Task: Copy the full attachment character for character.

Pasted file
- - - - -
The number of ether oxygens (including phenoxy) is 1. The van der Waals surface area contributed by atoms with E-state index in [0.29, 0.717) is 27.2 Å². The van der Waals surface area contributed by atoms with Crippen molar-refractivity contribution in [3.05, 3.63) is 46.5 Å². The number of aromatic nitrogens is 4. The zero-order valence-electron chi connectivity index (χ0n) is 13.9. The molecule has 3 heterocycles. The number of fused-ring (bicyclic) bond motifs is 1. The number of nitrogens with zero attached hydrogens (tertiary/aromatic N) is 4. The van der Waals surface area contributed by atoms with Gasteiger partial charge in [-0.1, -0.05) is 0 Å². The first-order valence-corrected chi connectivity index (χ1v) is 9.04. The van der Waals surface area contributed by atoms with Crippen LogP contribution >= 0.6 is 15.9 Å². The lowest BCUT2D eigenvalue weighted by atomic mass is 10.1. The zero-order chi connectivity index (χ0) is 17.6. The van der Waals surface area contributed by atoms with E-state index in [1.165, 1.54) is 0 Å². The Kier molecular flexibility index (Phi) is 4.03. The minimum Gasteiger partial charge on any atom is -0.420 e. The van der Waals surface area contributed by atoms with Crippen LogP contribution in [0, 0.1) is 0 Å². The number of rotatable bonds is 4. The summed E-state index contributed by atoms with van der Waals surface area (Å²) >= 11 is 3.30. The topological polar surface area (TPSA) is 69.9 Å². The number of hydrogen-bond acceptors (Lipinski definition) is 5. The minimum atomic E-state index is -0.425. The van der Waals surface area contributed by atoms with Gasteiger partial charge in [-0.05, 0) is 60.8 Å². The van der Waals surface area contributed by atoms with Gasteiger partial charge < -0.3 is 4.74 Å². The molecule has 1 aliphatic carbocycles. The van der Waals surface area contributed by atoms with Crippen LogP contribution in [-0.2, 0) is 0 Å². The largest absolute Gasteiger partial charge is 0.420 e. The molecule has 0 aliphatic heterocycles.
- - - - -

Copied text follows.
The number of ether oxygens (including phenoxy) is 1. The van der Waals surface area contributed by atoms with E-state index in [0.29, 0.717) is 27.2 Å². The van der Waals surface area contributed by atoms with Crippen molar-refractivity contribution in [3.05, 3.63) is 46.5 Å². The number of aromatic nitrogens is 4. The zero-order valence-electron chi connectivity index (χ0n) is 13.9. The molecule has 3 heterocycles. The number of fused-ring (bicyclic) bond motifs is 1. The number of nitrogens with zero attached hydrogens (tertiary/aromatic N) is 4. The van der Waals surface area contributed by atoms with Gasteiger partial charge in [-0.1, -0.05) is 0 Å². The first-order valence-corrected chi connectivity index (χ1v) is 9.04. The van der Waals surface area contributed by atoms with Crippen LogP contribution >= 0.6 is 15.9 Å². The lowest BCUT2D eigenvalue weighted by atomic mass is 10.1. The zero-order chi connectivity index (χ0) is 17.6. The van der Waals surface area contributed by atoms with E-state index in [1.165, 1.54) is 0 Å². The Kier molecular flexibility index (Phi) is 4.03. The minimum Gasteiger partial charge on any atom is -0.420 e. The van der Waals surface area contributed by atoms with Crippen LogP contribution in [0, 0.1) is 0 Å². The number of rotatable bonds is 4. The summed E-state index contributed by atoms with van der Waals surface area (Å²) >= 11 is 3.30. The topological polar surface area (TPSA) is 69.9 Å². The number of hydrogen-bond acceptors (Lipinski definition) is 5. The minimum atomic E-state index is -0.425. The van der Waals surface area contributed by atoms with Gasteiger partial charge in [-0.05, 0) is 60.8 Å². The van der Waals surface area contributed by atoms with Gasteiger partial charge < -0.3 is 4.74 Å². The molecule has 1 aliphatic carbocycles. The van der Waals surface area contributed by atoms with Crippen LogP contribution in [-0.2, 0) is 0 Å². The largest absolute Gasteiger partial charge is 0.420 e. The molecule has 0 aliphatic heterocycles.